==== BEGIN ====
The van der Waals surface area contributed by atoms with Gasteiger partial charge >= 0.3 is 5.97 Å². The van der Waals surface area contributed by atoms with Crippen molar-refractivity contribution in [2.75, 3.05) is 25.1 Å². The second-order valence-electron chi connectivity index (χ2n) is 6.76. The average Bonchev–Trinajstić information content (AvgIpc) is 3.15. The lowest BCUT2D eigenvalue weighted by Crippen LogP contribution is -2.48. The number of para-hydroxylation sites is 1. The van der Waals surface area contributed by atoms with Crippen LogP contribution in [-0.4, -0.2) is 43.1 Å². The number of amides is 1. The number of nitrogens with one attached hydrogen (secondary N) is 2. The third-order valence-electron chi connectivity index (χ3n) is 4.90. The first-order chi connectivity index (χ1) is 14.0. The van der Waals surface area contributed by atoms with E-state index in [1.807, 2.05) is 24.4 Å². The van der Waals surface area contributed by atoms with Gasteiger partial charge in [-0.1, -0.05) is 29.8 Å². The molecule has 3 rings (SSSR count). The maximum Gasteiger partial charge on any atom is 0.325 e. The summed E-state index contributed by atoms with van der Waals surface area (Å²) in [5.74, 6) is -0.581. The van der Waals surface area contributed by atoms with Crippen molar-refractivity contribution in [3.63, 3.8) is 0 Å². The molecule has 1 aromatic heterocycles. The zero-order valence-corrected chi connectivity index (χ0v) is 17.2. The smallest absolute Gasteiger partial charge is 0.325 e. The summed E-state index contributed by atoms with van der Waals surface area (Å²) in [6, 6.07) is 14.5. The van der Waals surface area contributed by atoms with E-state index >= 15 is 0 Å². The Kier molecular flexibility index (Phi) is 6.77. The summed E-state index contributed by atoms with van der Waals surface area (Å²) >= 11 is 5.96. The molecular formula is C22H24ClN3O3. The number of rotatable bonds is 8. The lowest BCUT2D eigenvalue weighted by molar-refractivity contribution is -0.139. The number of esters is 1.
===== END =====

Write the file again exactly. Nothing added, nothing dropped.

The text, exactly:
The van der Waals surface area contributed by atoms with Gasteiger partial charge >= 0.3 is 5.97 Å². The van der Waals surface area contributed by atoms with Crippen molar-refractivity contribution in [2.75, 3.05) is 25.1 Å². The second-order valence-electron chi connectivity index (χ2n) is 6.76. The average Bonchev–Trinajstić information content (AvgIpc) is 3.15. The lowest BCUT2D eigenvalue weighted by Crippen LogP contribution is -2.48. The number of para-hydroxylation sites is 1. The van der Waals surface area contributed by atoms with Crippen LogP contribution in [-0.4, -0.2) is 43.1 Å². The number of amides is 1. The number of nitrogens with one attached hydrogen (secondary N) is 2. The third-order valence-electron chi connectivity index (χ3n) is 4.90. The first-order chi connectivity index (χ1) is 14.0. The van der Waals surface area contributed by atoms with E-state index in [1.807, 2.05) is 24.4 Å². The van der Waals surface area contributed by atoms with Gasteiger partial charge in [-0.1, -0.05) is 29.8 Å². The molecule has 3 rings (SSSR count). The maximum Gasteiger partial charge on any atom is 0.325 e. The summed E-state index contributed by atoms with van der Waals surface area (Å²) in [5.74, 6) is -0.581. The van der Waals surface area contributed by atoms with Crippen molar-refractivity contribution in [3.63, 3.8) is 0 Å². The molecule has 1 aromatic heterocycles. The zero-order valence-corrected chi connectivity index (χ0v) is 17.2. The smallest absolute Gasteiger partial charge is 0.325 e. The summed E-state index contributed by atoms with van der Waals surface area (Å²) in [6, 6.07) is 14.5. The van der Waals surface area contributed by atoms with E-state index >= 15 is 0 Å². The Kier molecular flexibility index (Phi) is 6.77. The summed E-state index contributed by atoms with van der Waals surface area (Å²) >= 11 is 5.96. The molecular formula is C22H24ClN3O3. The number of rotatable bonds is 8. The lowest BCUT2D eigenvalue weighted by molar-refractivity contribution is -0.139. The number of esters is 1.